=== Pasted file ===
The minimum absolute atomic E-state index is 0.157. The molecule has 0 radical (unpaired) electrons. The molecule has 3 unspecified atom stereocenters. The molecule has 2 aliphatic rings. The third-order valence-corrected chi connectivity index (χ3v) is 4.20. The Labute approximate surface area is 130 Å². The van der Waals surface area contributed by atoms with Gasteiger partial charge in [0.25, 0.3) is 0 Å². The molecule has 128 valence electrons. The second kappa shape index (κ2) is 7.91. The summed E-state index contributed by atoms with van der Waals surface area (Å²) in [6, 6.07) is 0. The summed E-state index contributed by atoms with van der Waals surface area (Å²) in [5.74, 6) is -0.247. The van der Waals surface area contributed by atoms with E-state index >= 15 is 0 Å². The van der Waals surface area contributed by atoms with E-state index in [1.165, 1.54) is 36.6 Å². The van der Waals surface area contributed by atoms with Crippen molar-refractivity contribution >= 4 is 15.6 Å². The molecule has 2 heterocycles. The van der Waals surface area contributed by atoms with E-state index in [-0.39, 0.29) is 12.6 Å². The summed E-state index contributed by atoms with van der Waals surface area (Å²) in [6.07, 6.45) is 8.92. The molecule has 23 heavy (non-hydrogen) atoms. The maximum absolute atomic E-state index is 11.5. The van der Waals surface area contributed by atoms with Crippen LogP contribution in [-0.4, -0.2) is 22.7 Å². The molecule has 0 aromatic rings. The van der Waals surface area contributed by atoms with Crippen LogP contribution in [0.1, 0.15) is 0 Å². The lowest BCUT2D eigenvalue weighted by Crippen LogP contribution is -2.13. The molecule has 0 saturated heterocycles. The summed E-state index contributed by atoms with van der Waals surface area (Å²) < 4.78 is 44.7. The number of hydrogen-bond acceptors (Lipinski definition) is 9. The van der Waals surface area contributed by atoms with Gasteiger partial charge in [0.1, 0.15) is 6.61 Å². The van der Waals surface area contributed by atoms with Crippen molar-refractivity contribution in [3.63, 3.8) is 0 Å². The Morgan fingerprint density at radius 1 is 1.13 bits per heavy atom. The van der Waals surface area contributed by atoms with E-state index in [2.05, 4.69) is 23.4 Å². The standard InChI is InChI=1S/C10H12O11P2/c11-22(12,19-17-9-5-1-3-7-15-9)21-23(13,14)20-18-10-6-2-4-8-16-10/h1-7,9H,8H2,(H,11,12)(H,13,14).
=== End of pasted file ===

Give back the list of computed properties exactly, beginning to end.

The minimum absolute atomic E-state index is 0.157. The molecule has 0 radical (unpaired) electrons. The molecule has 3 unspecified atom stereocenters. The molecule has 2 aliphatic rings. The third-order valence-corrected chi connectivity index (χ3v) is 4.20. The Labute approximate surface area is 130 Å². The van der Waals surface area contributed by atoms with Gasteiger partial charge in [0.25, 0.3) is 0 Å². The molecule has 128 valence electrons. The second kappa shape index (κ2) is 7.91. The summed E-state index contributed by atoms with van der Waals surface area (Å²) in [6, 6.07) is 0. The summed E-state index contributed by atoms with van der Waals surface area (Å²) in [5.74, 6) is -0.247. The van der Waals surface area contributed by atoms with E-state index >= 15 is 0 Å². The van der Waals surface area contributed by atoms with E-state index in [1.165, 1.54) is 36.6 Å². The van der Waals surface area contributed by atoms with Crippen molar-refractivity contribution >= 4 is 15.6 Å². The molecule has 2 heterocycles. The van der Waals surface area contributed by atoms with E-state index in [-0.39, 0.29) is 12.6 Å². The summed E-state index contributed by atoms with van der Waals surface area (Å²) in [6.07, 6.45) is 8.92. The molecule has 23 heavy (non-hydrogen) atoms. The maximum absolute atomic E-state index is 11.5. The van der Waals surface area contributed by atoms with Crippen LogP contribution in [-0.4, -0.2) is 22.7 Å². The molecule has 0 aromatic rings. The van der Waals surface area contributed by atoms with Crippen LogP contribution in [0.1, 0.15) is 0 Å². The lowest BCUT2D eigenvalue weighted by Crippen LogP contribution is -2.13. The molecule has 0 saturated heterocycles. The summed E-state index contributed by atoms with van der Waals surface area (Å²) < 4.78 is 44.7. The number of hydrogen-bond acceptors (Lipinski definition) is 9. The van der Waals surface area contributed by atoms with Gasteiger partial charge in [0.1, 0.15) is 6.61 Å². The van der Waals surface area contributed by atoms with Crippen molar-refractivity contribution in [3.63, 3.8) is 0 Å². The Morgan fingerprint density at radius 1 is 1.13 bits per heavy atom. The van der Waals surface area contributed by atoms with E-state index in [2.05, 4.69) is 23.4 Å². The standard InChI is InChI=1S/C10H12O11P2/c11-22(12,19-17-9-5-1-3-7-15-9)21-23(13,14)20-18-10-6-2-4-8-16-10/h1-7,9H,8H2,(H,11,12)(H,13,14).